Samudra Manthan And The Extraction of Immortality Nectar

The Bhagavad Gita narrates the story of Samudra Manthan, which tells the story of the trials and tribulations of obtaining Amrith, or immortality nectar, from the heavenly ocean. Seeking Shiva's help in swallowing poison, disguised damsels, and warfare between the Devas and the Asuras all contributed to the Amrita's eventual appearance after years of laborious churning.
Scenes from Samudra Manthan from Bhagavat Gita. Image Source: Wikimedia Commons

Scenes from Samudra Manthan from Bhagavat Gita. Image Source: Wikimedia Commons

Vishnu orchestrated the churning of the cosmic ocean in order to achieve amrith. The asuras (demons) and devas (benevolent supernatural beings) were forced to participate, but they began to quarrel over how the amrith would be shared between them. The churning of the Ocean of Milk was a laborious process and to achieve this, Mount Mandara was used as the churning rod and Vasuki, the snake that resides on Shiva's neck, as the churning rope.

Vishnu suggested to the Devas that they negotiate a peace treaty with the Asuras in exchange for something precious. After reaching an agreement, the Devas, aided by the Asura king Mahabali who was a devotee of Vishnu, took the tail side and the Asuras took the head side of Vasuki, and they began the work at hand.

Even though their hands were powerful enough to keep the mountain aloft, it could not remain afloat and sunk to the bottom. Vishnu took the form of a tortoise and leaped into the ocean, lifting the Mandara Mountain eight hundred thousand miles upward, with Brahma giving counter-balance from the top. Given his enormous power, the weight of the mountain on Vishnu's shell felt pleasing. Meanwhile, the Devas and Asuras were reenergized and resumed the churning process.

However, soon Vasuki began to breathe smoke and flaming fire into the Asuras, gradually reducing their strength.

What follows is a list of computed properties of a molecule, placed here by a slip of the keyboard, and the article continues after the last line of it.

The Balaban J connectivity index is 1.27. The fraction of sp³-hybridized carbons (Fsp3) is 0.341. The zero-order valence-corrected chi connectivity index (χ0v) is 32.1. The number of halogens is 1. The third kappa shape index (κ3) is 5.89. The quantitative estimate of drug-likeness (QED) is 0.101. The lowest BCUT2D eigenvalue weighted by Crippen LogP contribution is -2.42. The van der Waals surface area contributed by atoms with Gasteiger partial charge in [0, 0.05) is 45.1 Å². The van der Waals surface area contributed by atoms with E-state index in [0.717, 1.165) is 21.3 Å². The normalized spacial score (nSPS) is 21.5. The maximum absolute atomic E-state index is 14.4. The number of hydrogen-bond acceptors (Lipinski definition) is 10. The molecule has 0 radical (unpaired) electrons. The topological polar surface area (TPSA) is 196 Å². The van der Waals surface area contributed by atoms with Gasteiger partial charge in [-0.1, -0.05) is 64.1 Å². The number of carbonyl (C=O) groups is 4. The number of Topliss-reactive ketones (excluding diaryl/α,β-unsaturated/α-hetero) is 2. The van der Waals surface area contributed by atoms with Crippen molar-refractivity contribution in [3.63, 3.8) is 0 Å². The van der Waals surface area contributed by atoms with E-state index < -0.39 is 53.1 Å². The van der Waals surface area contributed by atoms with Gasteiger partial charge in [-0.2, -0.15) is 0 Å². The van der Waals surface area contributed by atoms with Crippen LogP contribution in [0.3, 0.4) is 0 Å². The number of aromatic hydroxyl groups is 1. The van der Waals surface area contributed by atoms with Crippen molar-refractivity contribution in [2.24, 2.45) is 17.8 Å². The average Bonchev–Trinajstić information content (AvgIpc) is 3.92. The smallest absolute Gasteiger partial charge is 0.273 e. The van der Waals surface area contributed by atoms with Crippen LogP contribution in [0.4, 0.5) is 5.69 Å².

After years of churning, the first thing to emerge was halahala (the most dangerous poison). It was so virulent that it threatened to endanger the entire world. As a result, both the Devas and the Asuras began to crumble.

Only Shiva, according to Vishnu, could consume such a terrible poison. Devas and Asuras travelled to Mount Kailash to seek Shiva's assistance. Shiva consented to drink the poison and Devi Parvati held the poison on Shiva's neck with her hand while sipping halahala. As a result, she was given the name Vishakantha, which means "the one who carried poison in his throat." Because the poison made Lord Shiva's throat blue, he was known as Nilakantha, the one with a blue throat.

When the cosmos was restored to safety as a consequence of the Devas and Asuras resuming the churning process, a number of individuals arrived there. Kamadhenu the cow appeared. Then Uccaihsrava, a seven-headed winged horse, came. Bali Maharaja requested Indra for the horse, to which Indra accepted. Then there arrived eight enormous male elephants led by Airavata and eight great female elephants led by Abhramu.

Following that appeared the Parijat flower, often known as the night blooming jasmine, a wonderful flower that never wilts. The Devas transported it to Indraloka. The Apsaras followed, headed by Rambha, Menaka, Punyasthala, and others. They were adorned with jewellery and lockets, as well as sensuous and appealing attire. The Apsaras picked the Devas to accompany them.

Then arrived Lakshmi, the Goddess of Fortune, who welcomed Vishnu as her everlasting consort. A mighty bow, Chandra from Shiva's head, Shankha Vishnu's conch, Jyestha the Goddess of Misfortune, an umbrella, earrings, a tulsi plant, and Nidra (sloth) appeared, too. The process dragged on for years and years, but the amrith never appeared. They grew tired and frustrated, but they persisted.

A strong-built man appeared with a jug full of amrith. Their strenuous labor bore its fruits. He was Vishnu disguised as Dhanvantari, who acted as the Deva's physician. The Asuras instantly stole the jug from Dhanvantari, and a conflict erupted again. When they were struggling, four droplets of Amrit fell at four locations: Prayagraj, Haridwar, Ujjain, and Nasik, which is why the Kumbh Mela is celebrated in these locations every 12 years.

To resolve the fight, Vishnu took the appearance of the lovely damsel Mohini, who enchanted the Asuras with her beauty and promised to distribute the Amrit fairly among both parties. The Asuras were so enamored by her that they didn't realize they were being duped. She was just giving the Amrit to the Devas.

Cleverly, Rahu the Asura transformed himself into a Deva and sat among them. But his brightness was nothing like that of a real Deva. Surya and Chandra soon spotted this and notified Vishnu, who was in the avatar of Mohini. Mohini used the Sudarshana Chakra to sever his head. But  Rahu had already taken the amrith. An immortal demon was created and he did not die. Since then, his head has been known as Rahu, and his body has been known as Ketu, which eventually created planets.

The Devas were now immortal, and they easily defeated the Asuras in any of the future battles!


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